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Feb 3, 2019
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Agree with the above but would add that accelerated NP programs provide clinical placements and not all NP programs do that, so that’s one benefit of going straight through.
 

pamac

7+ Year Member
Mar 30, 2010
1,334
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Status
Other Health Professions Student
Agree with the above but would add that accelerated NP programs provide clinical placements and not all NP programs do that, so that’s one benefit of going straight through.
That is true, but it comes at the price of location (you have to relocate to the direct entry program because all the ones I know of are full time and require in person attendance), and they are very expensive. They are also kind of quirky in that they award the degree in ways you might not expect. For instance, when I was looking at those programs, they wouldn’t award you a BSN, only the MSN upon completion of the whole program. You would have obtained the RN certification, but not the degree of you left the program early. That’s a real downer if life gets in the way and you have to drop the program in the NP portion. It’s helpful to have the ASN or BSN in the job search in that case. Just seems a bit onerous in its face.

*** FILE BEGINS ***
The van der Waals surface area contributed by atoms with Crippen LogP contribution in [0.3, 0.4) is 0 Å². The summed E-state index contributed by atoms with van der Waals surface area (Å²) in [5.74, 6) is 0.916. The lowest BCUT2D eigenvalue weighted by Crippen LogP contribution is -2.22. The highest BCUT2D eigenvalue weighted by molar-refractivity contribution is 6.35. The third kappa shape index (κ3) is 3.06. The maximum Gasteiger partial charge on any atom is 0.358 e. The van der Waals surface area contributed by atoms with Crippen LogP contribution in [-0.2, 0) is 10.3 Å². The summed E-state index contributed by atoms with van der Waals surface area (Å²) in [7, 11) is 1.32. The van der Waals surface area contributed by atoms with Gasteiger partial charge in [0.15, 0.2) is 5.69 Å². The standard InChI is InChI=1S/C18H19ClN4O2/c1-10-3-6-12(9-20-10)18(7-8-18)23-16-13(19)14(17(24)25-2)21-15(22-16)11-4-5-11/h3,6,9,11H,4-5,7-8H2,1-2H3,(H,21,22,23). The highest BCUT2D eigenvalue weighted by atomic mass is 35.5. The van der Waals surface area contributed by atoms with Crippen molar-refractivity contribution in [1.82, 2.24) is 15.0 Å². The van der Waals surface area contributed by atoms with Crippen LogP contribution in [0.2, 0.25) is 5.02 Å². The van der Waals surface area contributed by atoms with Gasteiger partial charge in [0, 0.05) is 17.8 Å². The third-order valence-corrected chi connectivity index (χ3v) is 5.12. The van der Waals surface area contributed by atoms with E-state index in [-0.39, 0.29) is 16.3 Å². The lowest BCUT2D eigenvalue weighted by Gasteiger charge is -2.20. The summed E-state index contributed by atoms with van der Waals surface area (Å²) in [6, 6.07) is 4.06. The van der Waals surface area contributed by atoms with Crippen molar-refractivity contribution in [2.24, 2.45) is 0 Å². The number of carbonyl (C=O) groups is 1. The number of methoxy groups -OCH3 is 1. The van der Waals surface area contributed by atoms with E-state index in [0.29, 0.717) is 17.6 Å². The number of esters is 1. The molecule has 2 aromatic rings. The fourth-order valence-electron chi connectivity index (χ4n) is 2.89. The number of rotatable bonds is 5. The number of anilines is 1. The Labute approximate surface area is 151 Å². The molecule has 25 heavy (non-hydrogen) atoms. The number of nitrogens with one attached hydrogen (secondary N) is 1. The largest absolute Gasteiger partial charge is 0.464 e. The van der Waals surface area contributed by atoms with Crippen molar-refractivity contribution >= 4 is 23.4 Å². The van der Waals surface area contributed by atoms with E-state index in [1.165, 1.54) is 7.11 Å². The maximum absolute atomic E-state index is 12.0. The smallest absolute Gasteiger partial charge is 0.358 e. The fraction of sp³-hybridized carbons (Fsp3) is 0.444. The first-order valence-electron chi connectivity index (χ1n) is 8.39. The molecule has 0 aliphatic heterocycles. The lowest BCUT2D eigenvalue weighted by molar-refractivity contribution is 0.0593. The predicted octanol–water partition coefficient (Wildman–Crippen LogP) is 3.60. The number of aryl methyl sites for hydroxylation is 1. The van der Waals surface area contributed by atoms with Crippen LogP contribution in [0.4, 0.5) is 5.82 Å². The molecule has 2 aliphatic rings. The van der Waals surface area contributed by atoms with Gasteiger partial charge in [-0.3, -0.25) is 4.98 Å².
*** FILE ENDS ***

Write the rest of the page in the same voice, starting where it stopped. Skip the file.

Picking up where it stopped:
Clinical placement can be handy to have performed by your program. However, as a licensed and practicing counselor, the OP might have a network of colleagues in place that could easily help them find excellent placements. I cultivated my clinical placements years before I needed them, and they were better than anything a program would have put together for me. The reason why they were better was because they were at places that knew me, and places that I wanted to work at after I graduated. I’ve read one particular poster on a forum criticize “doing clinicals with your buddies”, but that really doesn’t mean anything at its heart. If you are planning on going to work in a high stakes environment, you don’t want your exposure to the job site to be limited to one day of interviews where you showed up while everyone was on their best behavior so that they could sucker you into a job that you wouldn’t take if you knew better. I had responsibility for finding my clinical placements. I picked from among the best people in my region to be precepted by, among the best facilities to work at for a PMHNP. I got job offers to work at places I knew would treat me well. Every place I did my clinicals at made me a great offer, and all of them before I was even done with school. Interviewing was a formality, because they all knew me and had seen me work. Additionally, people who had known me from my clinical time that had moved in to other jobs ended up telling folks at their new locations to recruit me.